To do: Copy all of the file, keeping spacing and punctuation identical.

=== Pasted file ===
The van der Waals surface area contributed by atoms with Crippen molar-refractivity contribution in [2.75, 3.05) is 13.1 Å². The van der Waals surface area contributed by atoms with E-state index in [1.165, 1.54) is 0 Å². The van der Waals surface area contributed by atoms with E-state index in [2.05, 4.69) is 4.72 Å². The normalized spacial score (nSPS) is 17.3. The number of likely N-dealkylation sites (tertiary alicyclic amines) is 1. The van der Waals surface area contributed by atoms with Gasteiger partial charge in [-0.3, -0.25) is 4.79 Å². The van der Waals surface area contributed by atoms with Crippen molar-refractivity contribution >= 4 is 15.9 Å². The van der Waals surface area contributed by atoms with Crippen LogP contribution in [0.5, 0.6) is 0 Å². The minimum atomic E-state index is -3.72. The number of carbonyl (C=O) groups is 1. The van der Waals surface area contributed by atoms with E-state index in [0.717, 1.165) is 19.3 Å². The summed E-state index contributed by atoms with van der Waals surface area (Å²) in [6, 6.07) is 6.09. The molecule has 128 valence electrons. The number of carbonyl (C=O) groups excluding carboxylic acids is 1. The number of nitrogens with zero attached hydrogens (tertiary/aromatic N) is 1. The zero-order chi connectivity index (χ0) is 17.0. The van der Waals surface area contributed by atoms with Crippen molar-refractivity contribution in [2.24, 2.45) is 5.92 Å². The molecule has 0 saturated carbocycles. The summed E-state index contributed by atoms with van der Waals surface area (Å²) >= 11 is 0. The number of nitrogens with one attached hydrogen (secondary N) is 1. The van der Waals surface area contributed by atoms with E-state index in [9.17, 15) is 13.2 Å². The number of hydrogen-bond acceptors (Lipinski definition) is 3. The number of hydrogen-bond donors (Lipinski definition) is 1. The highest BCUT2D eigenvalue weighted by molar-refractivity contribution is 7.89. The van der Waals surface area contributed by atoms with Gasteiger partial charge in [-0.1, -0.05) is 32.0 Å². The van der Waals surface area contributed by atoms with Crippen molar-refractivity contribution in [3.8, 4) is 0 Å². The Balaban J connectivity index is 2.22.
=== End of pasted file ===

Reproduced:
The van der Waals surface area contributed by atoms with Crippen molar-refractivity contribution in [2.75, 3.05) is 13.1 Å². The van der Waals surface area contributed by atoms with E-state index in [1.165, 1.54) is 0 Å². The van der Waals surface area contributed by atoms with E-state index in [2.05, 4.69) is 4.72 Å². The normalized spacial score (nSPS) is 17.3. The number of likely N-dealkylation sites (tertiary alicyclic amines) is 1. The van der Waals surface area contributed by atoms with Gasteiger partial charge in [-0.3, -0.25) is 4.79 Å². The van der Waals surface area contributed by atoms with Crippen molar-refractivity contribution >= 4 is 15.9 Å². The van der Waals surface area contributed by atoms with Crippen LogP contribution in [0.5, 0.6) is 0 Å². The minimum atomic E-state index is -3.72. The number of carbonyl (C=O) groups is 1. The van der Waals surface area contributed by atoms with E-state index in [0.717, 1.165) is 19.3 Å². The summed E-state index contributed by atoms with van der Waals surface area (Å²) in [6, 6.07) is 6.09. The molecule has 128 valence electrons. The number of carbonyl (C=O) groups excluding carboxylic acids is 1. The number of nitrogens with zero attached hydrogens (tertiary/aromatic N) is 1. The zero-order chi connectivity index (χ0) is 17.0. The van der Waals surface area contributed by atoms with Crippen molar-refractivity contribution in [2.24, 2.45) is 5.92 Å². The molecule has 0 saturated carbocycles. The summed E-state index contributed by atoms with van der Waals surface area (Å²) >= 11 is 0. The number of nitrogens with one attached hydrogen (secondary N) is 1. The van der Waals surface area contributed by atoms with E-state index in [9.17, 15) is 13.2 Å². The number of hydrogen-bond acceptors (Lipinski definition) is 3. The number of hydrogen-bond donors (Lipinski definition) is 1. The highest BCUT2D eigenvalue weighted by molar-refractivity contribution is 7.89. The van der Waals surface area contributed by atoms with Gasteiger partial charge in [-0.1, -0.05) is 32.0 Å². The van der Waals surface area contributed by atoms with Crippen molar-refractivity contribution in [3.8, 4) is 0 Å². The Balaban J connectivity index is 2.22.